That dinosaurs were capable of making elongated impressions by impressing their metatarsi into the sediment was confirmed by my documentation in 1982 and 1983 of another Paluxy site, bordering the Alfred West property, about a mile south of Dinosaur Valley State Park. On the West site were many typical tridactyl tracks and, more significantly, several trails containing elongate dinosaur tracks with rounded heels. Many of the elongate tracks on the West site showed three dinosaurian digits (see FIGURE 1), whereas others—in the very same trackways—exhibited only indistinct digit impressions (see FIGURE 2). In some cases, the digit impressions were largely or entirely obscured (in most cases this appeared to be the result of mud back-flow or erosion), leaving oblong depressions which superficially resembled human footprints. Some of the trails containing elongate tracks also contained tracks showing little or no elongation, apparently indicating that the dinosaur would sometimes alter the extent to which it impressed its metatarsi into the sediment. These trails clearly demonstrated that dinosaurs were capable of making elongate, even humanlike prints. Alfred West had known about these tracks for many years and had suspected that they related to many of the "mantrack" claims, but, prior to 1982, no thorough study of the West site had been made.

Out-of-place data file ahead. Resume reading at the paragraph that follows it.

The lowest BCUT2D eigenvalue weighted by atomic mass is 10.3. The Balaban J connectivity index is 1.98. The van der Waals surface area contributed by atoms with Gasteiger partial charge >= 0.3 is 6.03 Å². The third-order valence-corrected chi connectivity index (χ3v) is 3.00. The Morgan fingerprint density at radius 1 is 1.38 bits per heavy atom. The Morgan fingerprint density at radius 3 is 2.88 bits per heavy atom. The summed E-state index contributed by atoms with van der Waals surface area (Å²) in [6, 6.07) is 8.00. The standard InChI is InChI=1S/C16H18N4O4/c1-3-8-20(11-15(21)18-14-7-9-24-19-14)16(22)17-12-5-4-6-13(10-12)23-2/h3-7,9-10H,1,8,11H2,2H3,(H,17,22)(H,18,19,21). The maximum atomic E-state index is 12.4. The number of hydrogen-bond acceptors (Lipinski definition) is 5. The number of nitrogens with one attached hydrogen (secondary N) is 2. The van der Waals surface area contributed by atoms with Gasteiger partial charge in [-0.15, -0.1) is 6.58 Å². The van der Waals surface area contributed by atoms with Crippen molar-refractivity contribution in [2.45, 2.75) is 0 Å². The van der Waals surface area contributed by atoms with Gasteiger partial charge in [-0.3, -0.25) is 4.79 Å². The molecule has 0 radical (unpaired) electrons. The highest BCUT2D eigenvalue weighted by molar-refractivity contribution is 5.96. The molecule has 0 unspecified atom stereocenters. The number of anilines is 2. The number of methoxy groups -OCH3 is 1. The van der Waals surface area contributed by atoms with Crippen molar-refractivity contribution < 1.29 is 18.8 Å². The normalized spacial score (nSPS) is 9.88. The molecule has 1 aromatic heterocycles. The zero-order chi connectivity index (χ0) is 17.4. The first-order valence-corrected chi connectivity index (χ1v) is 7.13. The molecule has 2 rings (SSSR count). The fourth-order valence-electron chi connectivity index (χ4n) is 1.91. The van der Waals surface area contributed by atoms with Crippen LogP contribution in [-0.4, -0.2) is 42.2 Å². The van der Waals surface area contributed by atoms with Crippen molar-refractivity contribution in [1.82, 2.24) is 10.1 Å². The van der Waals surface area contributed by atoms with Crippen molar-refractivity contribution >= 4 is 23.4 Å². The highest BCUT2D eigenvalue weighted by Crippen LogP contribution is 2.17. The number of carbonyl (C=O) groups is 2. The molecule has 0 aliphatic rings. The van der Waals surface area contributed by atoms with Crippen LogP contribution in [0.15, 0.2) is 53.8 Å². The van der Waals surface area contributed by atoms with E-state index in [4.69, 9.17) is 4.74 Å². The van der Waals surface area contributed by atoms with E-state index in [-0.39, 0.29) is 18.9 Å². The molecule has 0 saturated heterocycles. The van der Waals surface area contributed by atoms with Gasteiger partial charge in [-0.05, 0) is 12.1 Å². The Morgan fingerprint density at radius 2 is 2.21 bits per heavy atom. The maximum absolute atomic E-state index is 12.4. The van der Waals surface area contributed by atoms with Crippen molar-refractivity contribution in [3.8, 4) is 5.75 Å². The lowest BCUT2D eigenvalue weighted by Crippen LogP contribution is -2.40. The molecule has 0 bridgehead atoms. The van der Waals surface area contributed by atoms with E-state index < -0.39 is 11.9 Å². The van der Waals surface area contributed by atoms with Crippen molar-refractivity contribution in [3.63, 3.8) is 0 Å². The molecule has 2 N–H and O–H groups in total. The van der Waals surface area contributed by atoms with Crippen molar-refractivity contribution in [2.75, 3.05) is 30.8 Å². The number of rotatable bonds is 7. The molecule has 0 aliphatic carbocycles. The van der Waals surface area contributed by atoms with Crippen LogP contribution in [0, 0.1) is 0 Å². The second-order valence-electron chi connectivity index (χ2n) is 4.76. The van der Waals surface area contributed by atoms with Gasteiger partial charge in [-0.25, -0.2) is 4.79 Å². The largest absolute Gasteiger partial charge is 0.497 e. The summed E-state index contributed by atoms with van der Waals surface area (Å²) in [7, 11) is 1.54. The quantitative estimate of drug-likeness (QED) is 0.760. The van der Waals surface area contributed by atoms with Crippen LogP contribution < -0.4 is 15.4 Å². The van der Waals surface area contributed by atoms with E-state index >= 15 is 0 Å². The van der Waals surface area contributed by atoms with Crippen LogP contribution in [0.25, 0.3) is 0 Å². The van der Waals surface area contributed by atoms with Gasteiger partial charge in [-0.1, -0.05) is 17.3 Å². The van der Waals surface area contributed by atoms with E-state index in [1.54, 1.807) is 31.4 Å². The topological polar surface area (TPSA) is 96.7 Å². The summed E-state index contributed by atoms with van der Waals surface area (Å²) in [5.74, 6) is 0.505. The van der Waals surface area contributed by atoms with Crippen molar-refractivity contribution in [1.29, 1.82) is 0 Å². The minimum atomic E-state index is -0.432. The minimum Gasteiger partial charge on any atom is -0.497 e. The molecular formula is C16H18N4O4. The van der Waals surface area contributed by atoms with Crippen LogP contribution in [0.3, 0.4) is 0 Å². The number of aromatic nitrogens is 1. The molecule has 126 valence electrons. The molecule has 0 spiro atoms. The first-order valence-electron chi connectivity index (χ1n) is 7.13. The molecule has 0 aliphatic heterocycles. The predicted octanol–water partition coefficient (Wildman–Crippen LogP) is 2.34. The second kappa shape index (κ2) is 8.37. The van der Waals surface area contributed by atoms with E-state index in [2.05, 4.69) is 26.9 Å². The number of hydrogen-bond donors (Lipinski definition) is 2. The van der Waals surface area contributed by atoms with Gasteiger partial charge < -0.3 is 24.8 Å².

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John Morris once visited the West site (which he calls the "Shakey Springs" site) and includes photographs in his book showing some of the elongated dinosaur tracks on this site that show distinct digit impressions. However, he either did not notice or neglected to mention that the site also contains elongate dinosaur tracks which do not show distinct digits and, oddly enough, did not even hint that these elongate dinosaur tracks might be related to the renowned "mantracks" on the Taylor site.